- Jan. 6: Congress counts the electoral votes. Typically, this process formally certifies a winner. But if no candidate wins a majority of electors, the House votes to determine who becomes president as laid out in the United States Constitution. There can also be a lot of procedural challenges submitted to disqualify electors.
- Jan. 20: By noon on this day, the constitution says a new presidential term begins. If Congress has not yet certified a winner of the presidential election, federal law designates an acting president based on which elected officials are in office. If there is no president or vice president whose election has been certified by Congress, for example, the Speaker of the House becomes president. If there isn’t a speaker in office, the President Pro Tempore of the Senate becomes president.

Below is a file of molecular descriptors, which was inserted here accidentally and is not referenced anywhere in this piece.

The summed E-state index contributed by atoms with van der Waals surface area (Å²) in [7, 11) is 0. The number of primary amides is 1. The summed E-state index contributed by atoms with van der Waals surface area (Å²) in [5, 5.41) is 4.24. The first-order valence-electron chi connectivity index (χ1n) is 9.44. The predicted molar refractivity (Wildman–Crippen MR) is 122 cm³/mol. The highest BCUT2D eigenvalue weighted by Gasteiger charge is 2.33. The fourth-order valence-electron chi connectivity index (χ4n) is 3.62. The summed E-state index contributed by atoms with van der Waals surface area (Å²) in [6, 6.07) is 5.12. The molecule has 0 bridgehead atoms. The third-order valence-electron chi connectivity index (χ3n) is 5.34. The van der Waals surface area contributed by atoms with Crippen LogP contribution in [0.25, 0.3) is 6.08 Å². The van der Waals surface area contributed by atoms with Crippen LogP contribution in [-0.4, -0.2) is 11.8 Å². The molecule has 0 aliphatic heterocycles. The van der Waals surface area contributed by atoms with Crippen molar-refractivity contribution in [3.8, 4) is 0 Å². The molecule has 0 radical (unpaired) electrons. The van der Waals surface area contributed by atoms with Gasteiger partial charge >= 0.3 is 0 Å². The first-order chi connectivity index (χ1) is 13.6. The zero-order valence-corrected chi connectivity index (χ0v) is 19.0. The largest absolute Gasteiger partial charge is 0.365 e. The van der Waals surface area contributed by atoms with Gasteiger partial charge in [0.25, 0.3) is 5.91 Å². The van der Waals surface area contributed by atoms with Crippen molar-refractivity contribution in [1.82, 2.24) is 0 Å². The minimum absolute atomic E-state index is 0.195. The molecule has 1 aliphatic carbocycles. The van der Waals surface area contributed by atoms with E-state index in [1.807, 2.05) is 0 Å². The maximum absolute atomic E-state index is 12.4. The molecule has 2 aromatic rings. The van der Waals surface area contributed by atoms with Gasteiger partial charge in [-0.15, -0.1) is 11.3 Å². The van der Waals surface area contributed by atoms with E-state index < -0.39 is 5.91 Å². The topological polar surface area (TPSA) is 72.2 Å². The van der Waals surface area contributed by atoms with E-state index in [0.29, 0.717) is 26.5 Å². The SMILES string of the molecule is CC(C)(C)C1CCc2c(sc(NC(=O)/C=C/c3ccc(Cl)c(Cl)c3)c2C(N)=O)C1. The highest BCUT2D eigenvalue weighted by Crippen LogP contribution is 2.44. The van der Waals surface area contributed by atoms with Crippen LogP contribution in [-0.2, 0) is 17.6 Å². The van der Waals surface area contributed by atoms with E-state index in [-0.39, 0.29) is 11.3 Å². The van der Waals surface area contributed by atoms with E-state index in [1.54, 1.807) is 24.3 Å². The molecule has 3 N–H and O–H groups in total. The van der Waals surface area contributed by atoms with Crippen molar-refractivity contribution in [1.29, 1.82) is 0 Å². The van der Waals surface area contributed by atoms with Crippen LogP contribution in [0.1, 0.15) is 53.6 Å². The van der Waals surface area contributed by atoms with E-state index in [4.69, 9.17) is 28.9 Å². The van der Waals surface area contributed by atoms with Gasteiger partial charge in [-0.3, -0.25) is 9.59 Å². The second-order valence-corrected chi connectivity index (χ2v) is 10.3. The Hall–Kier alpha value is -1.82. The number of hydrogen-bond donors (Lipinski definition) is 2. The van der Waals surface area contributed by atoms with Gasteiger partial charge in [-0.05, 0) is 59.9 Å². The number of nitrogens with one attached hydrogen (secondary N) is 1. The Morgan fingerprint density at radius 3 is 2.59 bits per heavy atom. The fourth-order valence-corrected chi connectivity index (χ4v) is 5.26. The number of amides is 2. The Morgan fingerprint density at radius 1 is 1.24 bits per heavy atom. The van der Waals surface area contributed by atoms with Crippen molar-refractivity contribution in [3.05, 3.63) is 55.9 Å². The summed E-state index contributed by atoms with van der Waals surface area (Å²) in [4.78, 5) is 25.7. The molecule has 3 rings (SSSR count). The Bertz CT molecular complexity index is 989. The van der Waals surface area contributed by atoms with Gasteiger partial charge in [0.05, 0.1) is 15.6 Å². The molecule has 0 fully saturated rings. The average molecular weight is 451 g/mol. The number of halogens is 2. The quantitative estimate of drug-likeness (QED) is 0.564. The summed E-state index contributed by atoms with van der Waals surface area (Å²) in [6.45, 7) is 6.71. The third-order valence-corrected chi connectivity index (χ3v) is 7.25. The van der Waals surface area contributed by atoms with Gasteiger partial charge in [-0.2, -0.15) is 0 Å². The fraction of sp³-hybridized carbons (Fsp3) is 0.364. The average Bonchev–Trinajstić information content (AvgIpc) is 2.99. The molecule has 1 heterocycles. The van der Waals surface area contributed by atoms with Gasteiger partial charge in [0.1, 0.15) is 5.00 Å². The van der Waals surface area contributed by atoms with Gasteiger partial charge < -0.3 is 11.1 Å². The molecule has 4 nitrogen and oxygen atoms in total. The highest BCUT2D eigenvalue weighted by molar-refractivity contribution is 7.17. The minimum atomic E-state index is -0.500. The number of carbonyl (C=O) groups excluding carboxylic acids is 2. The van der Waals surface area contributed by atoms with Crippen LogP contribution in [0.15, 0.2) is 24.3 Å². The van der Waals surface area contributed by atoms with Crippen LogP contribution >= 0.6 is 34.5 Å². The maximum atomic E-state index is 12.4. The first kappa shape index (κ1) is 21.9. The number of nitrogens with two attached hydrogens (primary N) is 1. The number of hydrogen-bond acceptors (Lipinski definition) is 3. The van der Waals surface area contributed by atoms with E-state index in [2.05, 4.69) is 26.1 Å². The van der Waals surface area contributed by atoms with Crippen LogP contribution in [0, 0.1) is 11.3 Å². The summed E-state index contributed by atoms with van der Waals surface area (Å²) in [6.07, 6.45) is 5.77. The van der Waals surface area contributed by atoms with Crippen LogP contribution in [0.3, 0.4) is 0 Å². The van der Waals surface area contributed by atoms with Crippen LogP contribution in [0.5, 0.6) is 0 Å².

What is the electoral college?
The electoral college is composed of 538 members, allocated to the state by population. Its roots lie in the United States Constitution, and in efforts to make sure that places with small populations still had some power, and that the role of electors is governed by federal and state law.
In all but two states, there is a "winner-takes-all" system. Maine and Nebraska use something called the "congressional district method," whereby these two states allocate two electoral votes to the state popular vote winner, and then one electoral vote to the popular vote winner in each congressional district.
In almost all states, if a presidential candidate wins the popular vote in the state when it is called, they win all the electoral votes in the state. However, only 33 states plus the District of Columbia require that all the electors vote for the candidate who was selected by their voters, sometimes giving rise to a phenomenon called "faithless electors." The impact of faithless electors on American elections to date has been negligible.
However, Russell Wheeler of the Brookings Institute notes there are concerns that "in this chaotic election year, their potential to disrupt the presidential election may loom larger."
Image: Element5 Digital/Unsplash